A Report Submitted To the Department of the Army, St. Louis District, Corps of Engineers
In this report, the authors discuss factors which relate to flow characteristics of the Middle Mississippi River and its major tributaries. The variety of ways in which man and nature interact to affect the hydrologic regime of the study area are almost infinite. Furthermore, the intensity and direction of man's activity is non-uniform with respect to both time and space. Therefore, on the scale of the study area, the authors assert that 1) it is difficult to verify associations between specific human actions and river responses and 2) at this time, it is impossible to do so in a reasonably quantitative manner.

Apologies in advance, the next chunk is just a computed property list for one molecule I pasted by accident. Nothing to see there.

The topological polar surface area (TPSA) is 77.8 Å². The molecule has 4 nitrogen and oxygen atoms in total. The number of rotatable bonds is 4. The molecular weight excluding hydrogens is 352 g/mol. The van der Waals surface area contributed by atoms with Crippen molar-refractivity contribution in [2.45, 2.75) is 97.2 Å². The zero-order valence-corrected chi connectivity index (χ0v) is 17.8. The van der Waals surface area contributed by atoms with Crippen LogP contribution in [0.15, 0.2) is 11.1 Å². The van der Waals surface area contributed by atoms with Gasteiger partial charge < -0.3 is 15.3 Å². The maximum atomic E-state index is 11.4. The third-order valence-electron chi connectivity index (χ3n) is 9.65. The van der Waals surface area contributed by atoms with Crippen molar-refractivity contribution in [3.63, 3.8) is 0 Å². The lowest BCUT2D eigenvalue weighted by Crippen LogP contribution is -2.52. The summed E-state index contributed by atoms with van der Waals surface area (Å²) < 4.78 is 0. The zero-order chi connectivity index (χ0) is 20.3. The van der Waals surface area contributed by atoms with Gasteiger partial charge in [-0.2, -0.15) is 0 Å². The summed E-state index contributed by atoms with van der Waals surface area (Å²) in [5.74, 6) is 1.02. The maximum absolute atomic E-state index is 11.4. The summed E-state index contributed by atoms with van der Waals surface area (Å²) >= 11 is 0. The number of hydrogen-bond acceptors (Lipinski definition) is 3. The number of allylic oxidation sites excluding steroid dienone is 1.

These points are not intended to imply support for a course of inaction with regard to management of rivers in the study area. Instead, it is hoped that they will add important new perspective to issues which face those persons charged with the responsibility of protecting the public interest in these vital river resources.
Paul R. Munger
Director, Institute of River Studies
J. A. Westphal and S. P. Clemence, "SLD Potamology Study (S-9)," Institute of River Studies, University of Missouri--Rolla, Jan 1978.
Civil, Architectural and Environmental Engineering
United States. Army. Corps of Engineers
Report - Technical
© 1978 University of Missouri--Rolla, All rights reserved.